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15 November 2021

How the UK sleepwalked into another Covid disaster

By failing to prevent the rapid spread of coronavirus in schools, Boris Johnson has thrown children and adults to the wolves.

By Dominic Minghella

The story of British children and Covid-19 is a strange one. It’s worth telling not just in its own right but because it feeds into the UK’s overall coronavirus response, and it is emblematic of the dysfunction in our broader politics.

During the summer of this year, you might comfortably have predicted that the UK would vaccinate schoolchildren in line with other developed countries, and in good time before the start of the new academic year. After all, the education and mental health of the next generation had been the subject of much earnest libertarian hand-wringing, and professed concern for our young was one of the more emotive arguments for the abandonment of all caution on “freedom day” (19 July). 

That being the case, all parents, united in their desire to see schools open and safe, might have hoped for the full panoply of measures – vaccines and mitigations – to be brought to bear in the interests of our children. Hope came in early August, with the news that 16- and 17-year-olds were eligible for vaccines, albeit only one dose. Within a month, half of them had already taken up the offer.

But as the summer wore on, alarm bells began to ring. Mitigations in schools would have to be done ahead of time. But they weren’t being done. Funding for air purification and monitoring equipment didn’t seem to be forthcoming. We already knew that the education recovery commissioner for England, Kevan Collins, had resigned over the lack of catch-up funding provided by the government. It didn’t bode well but if “learning to live with the virus” meant anything, surely air quality in schools would have to be addressed.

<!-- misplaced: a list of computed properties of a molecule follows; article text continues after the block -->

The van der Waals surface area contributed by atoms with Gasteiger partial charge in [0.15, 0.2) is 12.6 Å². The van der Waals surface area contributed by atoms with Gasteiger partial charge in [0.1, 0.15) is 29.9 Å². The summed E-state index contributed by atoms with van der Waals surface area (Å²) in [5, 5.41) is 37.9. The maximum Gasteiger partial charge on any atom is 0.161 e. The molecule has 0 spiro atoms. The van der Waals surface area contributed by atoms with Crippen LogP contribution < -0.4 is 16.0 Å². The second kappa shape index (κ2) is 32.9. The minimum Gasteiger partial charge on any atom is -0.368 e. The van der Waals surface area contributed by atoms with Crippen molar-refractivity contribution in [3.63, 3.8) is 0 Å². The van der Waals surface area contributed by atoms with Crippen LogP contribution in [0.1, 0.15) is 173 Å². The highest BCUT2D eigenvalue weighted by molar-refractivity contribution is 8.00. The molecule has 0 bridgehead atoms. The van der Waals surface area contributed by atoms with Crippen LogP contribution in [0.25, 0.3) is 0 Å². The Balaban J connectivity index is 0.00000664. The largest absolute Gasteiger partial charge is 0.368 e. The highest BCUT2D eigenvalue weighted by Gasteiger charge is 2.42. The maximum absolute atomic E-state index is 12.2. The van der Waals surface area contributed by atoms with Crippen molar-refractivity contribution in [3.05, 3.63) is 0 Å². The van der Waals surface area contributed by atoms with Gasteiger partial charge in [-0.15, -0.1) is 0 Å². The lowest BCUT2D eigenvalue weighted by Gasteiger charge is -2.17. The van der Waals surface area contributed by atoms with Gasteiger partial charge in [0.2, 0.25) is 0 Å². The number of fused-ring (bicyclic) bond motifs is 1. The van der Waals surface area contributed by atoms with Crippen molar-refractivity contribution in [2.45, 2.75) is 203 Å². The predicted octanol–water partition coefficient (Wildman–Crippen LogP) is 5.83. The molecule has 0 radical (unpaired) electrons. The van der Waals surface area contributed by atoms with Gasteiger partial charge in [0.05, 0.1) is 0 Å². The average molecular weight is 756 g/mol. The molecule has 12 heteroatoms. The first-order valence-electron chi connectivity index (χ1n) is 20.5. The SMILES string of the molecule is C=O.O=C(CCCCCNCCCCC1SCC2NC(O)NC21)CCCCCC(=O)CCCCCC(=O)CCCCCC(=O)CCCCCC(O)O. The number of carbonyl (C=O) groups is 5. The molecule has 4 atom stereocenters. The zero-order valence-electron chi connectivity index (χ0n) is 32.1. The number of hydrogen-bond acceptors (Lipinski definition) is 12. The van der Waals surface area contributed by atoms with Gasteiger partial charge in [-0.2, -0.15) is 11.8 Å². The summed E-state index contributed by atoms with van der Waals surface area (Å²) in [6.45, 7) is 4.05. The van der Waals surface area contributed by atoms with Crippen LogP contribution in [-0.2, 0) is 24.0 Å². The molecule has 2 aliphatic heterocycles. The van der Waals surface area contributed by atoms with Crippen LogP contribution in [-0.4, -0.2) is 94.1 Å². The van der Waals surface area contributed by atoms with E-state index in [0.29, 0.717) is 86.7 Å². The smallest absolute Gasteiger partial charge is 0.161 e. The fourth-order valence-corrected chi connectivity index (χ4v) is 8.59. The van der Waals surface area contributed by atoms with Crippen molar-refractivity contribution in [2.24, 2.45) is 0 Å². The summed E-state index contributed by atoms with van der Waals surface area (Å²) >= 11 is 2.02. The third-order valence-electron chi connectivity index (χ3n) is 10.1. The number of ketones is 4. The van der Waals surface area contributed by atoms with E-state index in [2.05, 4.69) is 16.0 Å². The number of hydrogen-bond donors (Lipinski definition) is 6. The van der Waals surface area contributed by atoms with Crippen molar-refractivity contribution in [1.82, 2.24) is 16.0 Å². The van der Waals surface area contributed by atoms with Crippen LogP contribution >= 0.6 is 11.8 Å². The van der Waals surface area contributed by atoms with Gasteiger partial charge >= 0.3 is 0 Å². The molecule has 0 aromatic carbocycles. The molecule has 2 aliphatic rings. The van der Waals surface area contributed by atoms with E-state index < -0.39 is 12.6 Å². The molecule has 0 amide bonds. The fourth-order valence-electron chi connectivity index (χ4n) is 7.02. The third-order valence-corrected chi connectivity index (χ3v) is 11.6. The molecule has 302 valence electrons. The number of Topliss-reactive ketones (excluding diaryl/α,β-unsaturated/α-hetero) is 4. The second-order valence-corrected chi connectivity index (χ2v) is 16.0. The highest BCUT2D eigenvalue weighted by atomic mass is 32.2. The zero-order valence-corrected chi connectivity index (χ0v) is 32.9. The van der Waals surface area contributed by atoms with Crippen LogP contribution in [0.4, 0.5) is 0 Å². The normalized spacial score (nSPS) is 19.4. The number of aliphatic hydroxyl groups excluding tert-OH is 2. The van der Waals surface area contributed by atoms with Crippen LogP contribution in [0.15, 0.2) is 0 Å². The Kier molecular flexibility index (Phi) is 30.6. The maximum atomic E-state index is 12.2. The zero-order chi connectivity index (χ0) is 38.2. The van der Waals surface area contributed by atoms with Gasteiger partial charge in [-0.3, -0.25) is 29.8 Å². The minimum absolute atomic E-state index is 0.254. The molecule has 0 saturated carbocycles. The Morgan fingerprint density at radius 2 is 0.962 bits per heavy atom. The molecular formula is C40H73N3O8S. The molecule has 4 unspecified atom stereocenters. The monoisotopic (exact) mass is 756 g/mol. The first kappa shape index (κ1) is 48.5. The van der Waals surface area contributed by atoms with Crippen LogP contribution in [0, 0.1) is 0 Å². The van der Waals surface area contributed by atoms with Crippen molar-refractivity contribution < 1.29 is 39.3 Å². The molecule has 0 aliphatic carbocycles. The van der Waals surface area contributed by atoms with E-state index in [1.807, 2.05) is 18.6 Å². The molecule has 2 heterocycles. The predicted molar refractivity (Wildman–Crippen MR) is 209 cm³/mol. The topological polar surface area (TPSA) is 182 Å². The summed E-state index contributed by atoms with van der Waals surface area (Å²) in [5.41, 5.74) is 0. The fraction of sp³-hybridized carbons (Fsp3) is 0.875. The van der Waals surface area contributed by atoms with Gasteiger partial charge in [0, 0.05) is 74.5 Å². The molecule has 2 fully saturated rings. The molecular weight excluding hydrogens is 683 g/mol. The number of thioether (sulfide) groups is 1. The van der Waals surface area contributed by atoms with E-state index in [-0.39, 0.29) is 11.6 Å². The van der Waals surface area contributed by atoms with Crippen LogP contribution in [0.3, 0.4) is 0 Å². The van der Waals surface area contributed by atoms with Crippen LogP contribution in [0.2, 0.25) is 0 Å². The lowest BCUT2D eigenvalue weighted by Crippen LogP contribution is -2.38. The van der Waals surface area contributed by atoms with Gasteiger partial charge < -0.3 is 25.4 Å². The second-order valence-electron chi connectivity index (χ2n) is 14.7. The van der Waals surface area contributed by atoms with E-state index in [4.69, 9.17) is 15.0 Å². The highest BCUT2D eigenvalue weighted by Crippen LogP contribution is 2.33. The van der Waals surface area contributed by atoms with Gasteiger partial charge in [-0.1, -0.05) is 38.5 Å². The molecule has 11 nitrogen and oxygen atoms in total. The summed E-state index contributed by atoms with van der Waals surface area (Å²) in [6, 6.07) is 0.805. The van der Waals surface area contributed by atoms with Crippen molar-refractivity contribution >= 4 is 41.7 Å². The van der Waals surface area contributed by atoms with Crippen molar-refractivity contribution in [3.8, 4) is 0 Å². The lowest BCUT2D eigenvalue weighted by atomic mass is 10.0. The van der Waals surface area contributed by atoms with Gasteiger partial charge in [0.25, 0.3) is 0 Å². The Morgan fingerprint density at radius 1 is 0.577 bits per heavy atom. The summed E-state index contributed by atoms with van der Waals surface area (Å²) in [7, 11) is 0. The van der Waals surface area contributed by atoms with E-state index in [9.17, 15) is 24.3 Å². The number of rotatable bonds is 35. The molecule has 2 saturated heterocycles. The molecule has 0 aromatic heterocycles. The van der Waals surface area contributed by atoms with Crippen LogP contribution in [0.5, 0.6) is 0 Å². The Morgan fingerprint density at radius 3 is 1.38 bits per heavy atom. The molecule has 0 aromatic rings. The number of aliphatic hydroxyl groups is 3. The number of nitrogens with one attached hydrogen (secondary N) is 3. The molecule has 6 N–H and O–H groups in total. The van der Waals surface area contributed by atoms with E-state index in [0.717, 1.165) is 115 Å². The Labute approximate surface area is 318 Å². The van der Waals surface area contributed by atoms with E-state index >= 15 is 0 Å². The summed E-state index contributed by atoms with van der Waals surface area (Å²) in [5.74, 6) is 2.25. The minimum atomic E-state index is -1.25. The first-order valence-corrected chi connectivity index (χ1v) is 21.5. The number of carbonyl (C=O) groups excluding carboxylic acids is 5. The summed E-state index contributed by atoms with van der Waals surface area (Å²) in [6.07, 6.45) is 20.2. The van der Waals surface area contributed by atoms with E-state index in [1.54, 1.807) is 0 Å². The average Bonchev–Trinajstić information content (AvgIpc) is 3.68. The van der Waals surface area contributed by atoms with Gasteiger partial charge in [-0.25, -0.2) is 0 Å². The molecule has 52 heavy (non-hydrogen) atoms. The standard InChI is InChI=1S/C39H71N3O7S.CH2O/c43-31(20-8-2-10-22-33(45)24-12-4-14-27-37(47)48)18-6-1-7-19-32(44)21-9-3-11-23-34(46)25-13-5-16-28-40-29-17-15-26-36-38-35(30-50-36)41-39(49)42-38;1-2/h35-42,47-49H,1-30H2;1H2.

The general discourse was even more troubling. Disinformation abounded and some of it came from august sources. “Kids don’t get ill with Covid,” went some of the narratives, “or at least they rarely die with it. And even if they do get it, they don’t spread it.”

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Robert Dingwall, a participant of the Joint Committee on Vaccination and Immunisation (JCVI) was interviewed saying long Covid was largely in the mind. More startling still was the idea that “natural” infection might be beneficial in children. Nobody was using the words “herd immunity” anymore, but the concept was still circulating in relation to youngsters.

A libertarian group well-connected with the Westminster PR machine, the Covid Recovery Group of lockdown-sceptic Tory MPs began to float the idea that, since children did not suffer with Covid, vaccinating them could only make sense as a benefit to society rather than to the children themselves, which in their view was self-evidently unconscionable.

The groundwork was being laid for a bizarre brake on the logic of vaccination, in which the treatment of the 12- to 15-year-old cohort was to become a new front in the ongoing struggle between libertarianism and social responsibility. 

The Medicines and Healthcare products Regulatory Agency had approved the Pfizer vaccine as safe for this age group on 4 June. But the JCVI spent the summer failing to recommend its rollout. We needed to be particularly careful, it was argued, when it came to children. There was the risk of myocarditis, and more data was needed. Finally, on 3 September, came the declaration that, for this cohort of children, the “margin of benefit” was too small to recommend a vaccine rollout.

The JCVI’s reasoning seemed questionable to some, but all was not lost. The decision of whether to offer vaccination passed to each of the four nations’ chief medical officers (CMOs). Those CMOs approved deployment in the second week of September. Their cautious words also seemed questionable: England’s CMO, Chris Whitty, said it was a “difficult decision” given the marginal health benefit perceived by the JCVI, but it could be a “useful tool in reducing school disruption”. Vaccination was being introduced, therefore, on the basis of minimising disruption, rather than as a direct health benefit. But if the justification was uncomfortable, at least the young were to be protected at last. In common with 16 and 17-year-olds, they were to receive only one dose. And far, far too late. But at least “by October half-term” this baffling delay would be behind us.